In 2016, I worked with Dr. Alan Shanks the Oregon Institute for Marine Biology to study target populations of gooseneck barnacles of interest to Oregon fishers. In Spain, gooseneck barnacles or percebes are an overfished delicacy fetching a high market price. Oregon fishing communities show interest in developing a fishery to capitalize on the high sale value of percebes utilizing Pacific goosenecks (Pollicipes polymerus). Commercial fishing in Oregon is currently limited to man-made structures (jetties) with limited information on populations in these habitats. To fill this knowledge gap and avoid overfishing, we investigated the current status of P. polymerus populations. Our research was structured through collaboration with multiple local stakeholders.
Our work had three primary objectives, guided by stakeholder goals:
1) Describe the structure of gooseneck barnacle populations of jetties, including overall density, the density of new recruits and settlers, gregarious settlement patterns and extent of populated habitat.
2) Investigate the potential for mariculture development to avoid future overharvest of existing populations. Successful design requires survival of transplant from the field. Additionally, explore the possibility of increasing growth rates through diet modification.
3) Establish a multistakeholder collaborative framework for data dissemination and sustainable fishery development.
Our research expanded the knowledge base informing a viable, sustainable fishery by linking science, management and fishery development in a proactive approach to combat overfishing and a later need for restorative management. This strategy fits well into pursuing a locally and globally necessary shift towards collaborative and sustainable small-scale fishery development.
I studied gooseneck barnacles (Pollicipes spp.) for my undergraduate honors thesis research. Local stakeholders expressed interest in developing a gooseneck barnacle fishery, however scientific information on the population dynamics and life history patterns of Oregon goosenecks was lacking. To begin filling this knowledge gap, I studied the spatial and temporal variability of life history patterns and population structure of Pollicipes polymerus along the central Oregon coast. Through field and lab work mentored by Dr. Mark Novak and funded by the OSU SURE Science program, I documented:
(i) significant correlation between regional differences in oceanography and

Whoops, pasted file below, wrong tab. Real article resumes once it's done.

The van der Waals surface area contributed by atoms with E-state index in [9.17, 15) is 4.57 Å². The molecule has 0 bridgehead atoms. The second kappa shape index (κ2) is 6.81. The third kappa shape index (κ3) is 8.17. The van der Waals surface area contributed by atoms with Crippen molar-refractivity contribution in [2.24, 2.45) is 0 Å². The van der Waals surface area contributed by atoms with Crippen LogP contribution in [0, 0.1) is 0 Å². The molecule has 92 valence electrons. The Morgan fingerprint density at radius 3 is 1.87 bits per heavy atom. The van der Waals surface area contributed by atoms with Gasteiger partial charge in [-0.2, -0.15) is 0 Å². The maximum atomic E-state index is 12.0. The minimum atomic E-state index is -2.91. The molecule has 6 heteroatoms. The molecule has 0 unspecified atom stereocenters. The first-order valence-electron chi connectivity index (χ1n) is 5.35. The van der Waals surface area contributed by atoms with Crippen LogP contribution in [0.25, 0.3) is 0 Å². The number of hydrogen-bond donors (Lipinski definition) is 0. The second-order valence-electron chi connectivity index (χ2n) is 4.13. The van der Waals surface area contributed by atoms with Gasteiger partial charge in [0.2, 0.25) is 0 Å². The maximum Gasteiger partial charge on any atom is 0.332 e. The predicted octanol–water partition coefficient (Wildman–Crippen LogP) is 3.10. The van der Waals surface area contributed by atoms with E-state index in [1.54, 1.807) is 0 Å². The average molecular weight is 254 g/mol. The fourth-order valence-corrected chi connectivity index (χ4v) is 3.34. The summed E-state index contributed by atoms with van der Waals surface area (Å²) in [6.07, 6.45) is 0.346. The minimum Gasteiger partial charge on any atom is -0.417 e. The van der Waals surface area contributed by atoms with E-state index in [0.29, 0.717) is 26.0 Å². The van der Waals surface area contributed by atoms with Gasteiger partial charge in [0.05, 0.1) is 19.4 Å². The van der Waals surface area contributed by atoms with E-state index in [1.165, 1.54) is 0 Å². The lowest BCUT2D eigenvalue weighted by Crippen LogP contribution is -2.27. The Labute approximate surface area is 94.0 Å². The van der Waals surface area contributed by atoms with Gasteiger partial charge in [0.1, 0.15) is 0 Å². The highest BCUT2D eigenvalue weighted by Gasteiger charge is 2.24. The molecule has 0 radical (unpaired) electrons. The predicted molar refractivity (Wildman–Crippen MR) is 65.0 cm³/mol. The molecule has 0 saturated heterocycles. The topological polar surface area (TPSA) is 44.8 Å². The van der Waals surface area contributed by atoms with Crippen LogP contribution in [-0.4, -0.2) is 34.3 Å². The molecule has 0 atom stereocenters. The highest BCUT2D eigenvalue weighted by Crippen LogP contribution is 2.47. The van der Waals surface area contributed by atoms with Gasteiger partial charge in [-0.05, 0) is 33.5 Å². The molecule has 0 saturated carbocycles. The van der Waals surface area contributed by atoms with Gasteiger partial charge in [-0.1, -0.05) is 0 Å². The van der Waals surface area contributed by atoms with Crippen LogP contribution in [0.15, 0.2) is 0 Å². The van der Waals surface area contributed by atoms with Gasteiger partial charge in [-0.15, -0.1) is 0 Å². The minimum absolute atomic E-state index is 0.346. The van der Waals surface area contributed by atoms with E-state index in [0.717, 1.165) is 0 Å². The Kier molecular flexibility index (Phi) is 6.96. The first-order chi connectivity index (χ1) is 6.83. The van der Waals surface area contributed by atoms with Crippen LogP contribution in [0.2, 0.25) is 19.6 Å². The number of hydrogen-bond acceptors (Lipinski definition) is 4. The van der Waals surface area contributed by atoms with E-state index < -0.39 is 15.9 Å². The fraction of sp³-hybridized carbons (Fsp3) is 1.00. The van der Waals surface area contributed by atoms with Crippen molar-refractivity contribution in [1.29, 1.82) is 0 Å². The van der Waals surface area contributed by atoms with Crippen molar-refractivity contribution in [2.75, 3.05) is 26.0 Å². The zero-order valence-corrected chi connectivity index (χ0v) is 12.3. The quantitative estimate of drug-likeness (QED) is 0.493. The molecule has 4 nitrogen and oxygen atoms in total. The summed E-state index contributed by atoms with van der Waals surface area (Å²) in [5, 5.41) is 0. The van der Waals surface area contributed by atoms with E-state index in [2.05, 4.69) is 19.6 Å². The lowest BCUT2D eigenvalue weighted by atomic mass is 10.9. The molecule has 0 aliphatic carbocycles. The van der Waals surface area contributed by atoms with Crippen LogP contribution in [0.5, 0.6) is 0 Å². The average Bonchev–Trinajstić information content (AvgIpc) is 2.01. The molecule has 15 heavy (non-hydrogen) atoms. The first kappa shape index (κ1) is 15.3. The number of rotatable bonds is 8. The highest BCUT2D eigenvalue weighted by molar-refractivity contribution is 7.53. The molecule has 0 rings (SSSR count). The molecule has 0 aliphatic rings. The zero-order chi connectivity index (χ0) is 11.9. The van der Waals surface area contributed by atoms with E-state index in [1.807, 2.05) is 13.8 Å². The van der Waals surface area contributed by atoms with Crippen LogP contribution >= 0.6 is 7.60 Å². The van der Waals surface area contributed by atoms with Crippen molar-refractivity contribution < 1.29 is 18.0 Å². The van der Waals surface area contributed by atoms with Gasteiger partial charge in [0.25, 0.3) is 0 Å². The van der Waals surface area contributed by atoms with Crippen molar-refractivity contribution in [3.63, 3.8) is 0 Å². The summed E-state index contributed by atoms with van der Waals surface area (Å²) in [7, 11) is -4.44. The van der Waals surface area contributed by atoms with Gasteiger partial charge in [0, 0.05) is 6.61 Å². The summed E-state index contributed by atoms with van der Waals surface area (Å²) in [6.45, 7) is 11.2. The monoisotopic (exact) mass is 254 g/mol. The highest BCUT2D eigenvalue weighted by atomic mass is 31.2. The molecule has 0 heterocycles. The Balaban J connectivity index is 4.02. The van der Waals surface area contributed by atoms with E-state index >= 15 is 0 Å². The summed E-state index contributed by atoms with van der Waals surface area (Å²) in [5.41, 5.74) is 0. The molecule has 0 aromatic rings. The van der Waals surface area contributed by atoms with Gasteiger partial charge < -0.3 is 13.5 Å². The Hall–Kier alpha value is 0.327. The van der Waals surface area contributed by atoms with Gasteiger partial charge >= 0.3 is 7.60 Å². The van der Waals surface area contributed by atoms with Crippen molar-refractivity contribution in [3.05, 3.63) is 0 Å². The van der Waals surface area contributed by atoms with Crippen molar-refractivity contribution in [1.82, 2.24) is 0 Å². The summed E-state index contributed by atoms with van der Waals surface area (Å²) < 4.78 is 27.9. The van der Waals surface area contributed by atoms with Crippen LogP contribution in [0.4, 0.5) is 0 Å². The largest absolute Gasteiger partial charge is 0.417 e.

gooseneck population density
(ii) site - specific variation in the size - frequency distribution of individuals, particularly in the fraction of individuals of harvestable size,
(iii) seasonality in population brooding patterns, and
(iv) slow rates of population recovery spanning multiple years in a manipulative harvest simulation experiment on natural substrates.
The work informed my Undergraduate Honors Thesis: Sensitive Barnacles: A Case Study for Collaborative Sustainable Fishery Development. I argue that sustainable fishery management utilizing stakeholder collaboration must become a proactive strategy to prevent or reduce further long - lasting impacts of overfishing. Current human – ocean relationships are dominated by unsustainable extraction of marine resources having both ecological and socio-economic consequences. In Oregon, the developing fishery for gooseneck barnacle presents a real - world opportunity to reframe fisheries management. Commercial gooseneck fishing in Oregon requires the development of harvest management built upon robust knowledge of the species and its ecological function to prevent the overfishing patterns historically seen in Europe.
I was introduced to marine fieldwork through working as an undergraduate research assistant in the OSU Novak lab. For over three years, I helped set up and monitor long term projects in Oregon rocky intertidal field sites and processed photo data in the lab. I assisted in studies using whelks, intertidal predacious snails, to better understand indirect species interactions and the effects of intraspecific diet variation on ecosystem function. I learned to think in terms of systems and I fell in love with coastal fieldwork.
Through OSU's Marine Biology program, I spent a term living and learning at the Hatfield Marine Science Center with a small group of marine biology undergrad studentes. Each day featured fieldwork, lectures, and lab sessions styudying intertidal invertebrates and algae, fish, and marine ecology. We also completed student-led research projects. The class maintained a blog during the term, and you can read our weekly updates and those of other years' classes here.
I studied abroad in Ecuador and the Galápagos Islands through the Universidad San Francisco de Quito - Galápagos Academic Institute of Arts and Sciences. Through a program focused on marine ecology, I participated in various research efforts on the island including onshore, snorkel, and SCUBA monitoring of endemic marine megafauna and I co-lead student studies of damselfish territoriality and subtidal algal distribution. The experience sparked my interest in connecting human systems and sustainability to my marine studies. I blogged during the study abroad, and you can read my reflections on the experience here.